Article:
Breast MRI and Ultrasound
A Breast MRI is a noninvasive screening procedure of cancer patients. An MRI of the breast provides the most detailed image that cannot be obtained by other methods, such as mammography or ultrasound.
A breast MRI is an excellent tool in treatment planning for newly diagnosed breast cancer patients, since it evaluates scar tissue to exclude recurrent disease and evaluates of the option and quality of implants.
Doctors use MRI as a diagnostic tool to:
- Examine abnormalities first detected by a mammogram
- Determine whether cancer detected by mammography or ultrasound has spread
- Find the tumor locations.
- Assessing the effect of chemotherapy treatment
The American Cancer Society recommends that women who are 30 and older who meet at least one of the following criteria should get breast MRI scans IN ADDITION to their yearly mammogram:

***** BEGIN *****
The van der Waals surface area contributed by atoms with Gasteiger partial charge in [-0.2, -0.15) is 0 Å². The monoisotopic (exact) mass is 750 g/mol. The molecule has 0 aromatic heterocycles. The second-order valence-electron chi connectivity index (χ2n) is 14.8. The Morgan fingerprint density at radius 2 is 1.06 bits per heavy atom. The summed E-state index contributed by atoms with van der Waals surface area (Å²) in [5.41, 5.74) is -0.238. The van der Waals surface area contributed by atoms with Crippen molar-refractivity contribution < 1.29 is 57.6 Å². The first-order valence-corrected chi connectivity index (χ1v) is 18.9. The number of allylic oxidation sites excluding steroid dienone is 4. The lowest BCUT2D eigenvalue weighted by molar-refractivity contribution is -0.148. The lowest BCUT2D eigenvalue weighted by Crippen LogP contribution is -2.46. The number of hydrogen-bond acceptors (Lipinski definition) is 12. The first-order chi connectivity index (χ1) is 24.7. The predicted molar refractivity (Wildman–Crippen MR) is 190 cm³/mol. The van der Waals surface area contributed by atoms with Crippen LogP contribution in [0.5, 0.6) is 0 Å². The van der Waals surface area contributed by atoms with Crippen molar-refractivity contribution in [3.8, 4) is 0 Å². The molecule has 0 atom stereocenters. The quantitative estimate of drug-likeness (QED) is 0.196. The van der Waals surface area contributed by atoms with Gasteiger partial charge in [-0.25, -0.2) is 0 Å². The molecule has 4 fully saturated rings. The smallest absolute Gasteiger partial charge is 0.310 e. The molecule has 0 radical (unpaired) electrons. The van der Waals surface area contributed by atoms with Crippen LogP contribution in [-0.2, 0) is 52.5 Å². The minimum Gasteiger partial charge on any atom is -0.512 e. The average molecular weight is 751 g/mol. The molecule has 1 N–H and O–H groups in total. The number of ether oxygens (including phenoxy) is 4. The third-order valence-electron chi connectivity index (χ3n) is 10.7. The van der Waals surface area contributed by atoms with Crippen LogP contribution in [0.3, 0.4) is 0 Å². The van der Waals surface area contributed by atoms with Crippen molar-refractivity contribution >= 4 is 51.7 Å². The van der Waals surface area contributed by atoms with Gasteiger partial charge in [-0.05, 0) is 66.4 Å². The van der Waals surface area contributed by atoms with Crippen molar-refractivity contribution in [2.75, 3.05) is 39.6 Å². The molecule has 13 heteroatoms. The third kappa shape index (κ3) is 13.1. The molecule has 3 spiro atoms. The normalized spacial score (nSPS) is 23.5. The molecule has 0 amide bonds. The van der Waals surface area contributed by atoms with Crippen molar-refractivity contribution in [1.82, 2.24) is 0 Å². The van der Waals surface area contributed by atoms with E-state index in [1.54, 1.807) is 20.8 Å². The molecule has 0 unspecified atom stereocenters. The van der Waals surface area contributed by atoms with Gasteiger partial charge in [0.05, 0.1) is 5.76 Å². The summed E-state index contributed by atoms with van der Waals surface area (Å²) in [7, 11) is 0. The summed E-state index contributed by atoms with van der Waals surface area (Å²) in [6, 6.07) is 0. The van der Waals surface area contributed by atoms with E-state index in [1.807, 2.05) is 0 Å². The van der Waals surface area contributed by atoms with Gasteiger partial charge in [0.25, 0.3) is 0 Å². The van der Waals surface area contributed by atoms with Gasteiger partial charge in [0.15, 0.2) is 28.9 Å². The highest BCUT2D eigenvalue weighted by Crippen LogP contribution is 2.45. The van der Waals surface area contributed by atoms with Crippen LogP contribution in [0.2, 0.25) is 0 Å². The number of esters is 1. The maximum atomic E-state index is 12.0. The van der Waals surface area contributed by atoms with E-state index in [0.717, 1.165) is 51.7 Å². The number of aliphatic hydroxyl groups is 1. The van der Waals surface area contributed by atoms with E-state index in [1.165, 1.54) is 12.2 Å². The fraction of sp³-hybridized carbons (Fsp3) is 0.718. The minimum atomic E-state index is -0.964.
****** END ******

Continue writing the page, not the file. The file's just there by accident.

- Women with a mother, sister, or child who has had breast cancer
- Women with a BRCA1 or BRCA2 mutation.
- Women with a mother, sister or child who has a BRCA1 or BRCA2 mutation
- Women who have undergone chest radiation between ages 10 and 30.
- Women who have Li-Fraumeni, Cowden, or Bannayan-Riley-Ruvalcaba Syndrome.
Moreover, breast MRI is a highly effective screening method for women who have:
- Breast Implants
- Previously had cancer in their other breast
- Dense or Cystic breasts.
Breast MRI’s are NOT to be considered a replacement for regular mammograms. Rather, it is a supplement tool for assessing breast abnormalities and monitoring treatment.
The primary use of breast ultrasound is to help diagnose breast abnormalities detected during mammograms. Breast ultrasounds are critical for evaluating potential abnormalities seen on a mammogram.
Ultrasound imaging can help to determine if an abnormality is solid.